To model decompositions that change dynamically, we use a communication graph . The nodes in the graph correspond to the loop nests in the program. The edges in the graph represent places in the program where data reorganization communication can occur.
The edges in the graph are calculated using information that is similar to the reaching decompositions[14,33] used in the Fortran D compiler. In Fortran D, the reaching decompositions are defined to be the set of decomposition statements that may reach an array reference that uses the decomposition. In our case, all loop nests may define a decomposition. Thus, the decomposition for an array in one loop nest reaches another loop nest if it is possible for the values of the array in the two loop nests to be the same. This problem can be calculated in a manner similar to the standard reaching definitions data flow problem. The edges in the communication graph are the chains formed by the reaching decompositions, and are not directed. For simplicity of presentation, this discussion assumes each array is both read and written in the loop nests that access the array.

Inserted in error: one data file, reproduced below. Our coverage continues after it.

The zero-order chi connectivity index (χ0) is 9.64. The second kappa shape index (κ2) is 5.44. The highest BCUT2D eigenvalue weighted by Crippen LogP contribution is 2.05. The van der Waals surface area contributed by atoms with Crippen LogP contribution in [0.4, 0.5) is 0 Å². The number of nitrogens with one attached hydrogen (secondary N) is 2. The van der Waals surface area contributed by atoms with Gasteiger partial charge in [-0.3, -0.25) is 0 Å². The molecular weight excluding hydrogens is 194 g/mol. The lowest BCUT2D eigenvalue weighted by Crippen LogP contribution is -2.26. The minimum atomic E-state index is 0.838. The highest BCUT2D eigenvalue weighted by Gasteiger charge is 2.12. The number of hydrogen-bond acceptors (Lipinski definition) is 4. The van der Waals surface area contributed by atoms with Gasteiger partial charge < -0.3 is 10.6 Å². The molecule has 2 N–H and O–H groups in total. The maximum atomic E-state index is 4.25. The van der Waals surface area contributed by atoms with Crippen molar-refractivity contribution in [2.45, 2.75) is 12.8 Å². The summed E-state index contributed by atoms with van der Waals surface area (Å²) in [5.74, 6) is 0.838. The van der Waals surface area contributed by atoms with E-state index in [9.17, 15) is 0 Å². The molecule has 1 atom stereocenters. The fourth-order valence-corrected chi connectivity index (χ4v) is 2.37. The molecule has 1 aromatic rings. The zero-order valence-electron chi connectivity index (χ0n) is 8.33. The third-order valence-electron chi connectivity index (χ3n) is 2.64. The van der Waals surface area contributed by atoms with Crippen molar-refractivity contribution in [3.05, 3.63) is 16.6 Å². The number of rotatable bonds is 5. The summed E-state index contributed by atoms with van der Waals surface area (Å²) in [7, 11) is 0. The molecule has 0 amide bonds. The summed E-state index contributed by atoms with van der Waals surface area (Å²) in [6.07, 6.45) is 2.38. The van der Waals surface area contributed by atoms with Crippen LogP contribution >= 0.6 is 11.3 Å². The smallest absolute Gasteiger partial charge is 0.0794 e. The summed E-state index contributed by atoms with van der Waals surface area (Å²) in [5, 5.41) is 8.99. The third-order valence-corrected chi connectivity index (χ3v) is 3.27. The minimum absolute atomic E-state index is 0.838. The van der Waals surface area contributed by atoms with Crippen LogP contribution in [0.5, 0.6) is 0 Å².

Associated with each edge is the probability that the decomposition in one loop nest will reach the other loop nest. Each loop node has a weight that is a function of the number of instructions in the loop and an estimate of the number of times the loop executes. Our implementation currently uses profile information to calculate the probabilities for the edge weights as well as the loop execution counts for the loop node weights.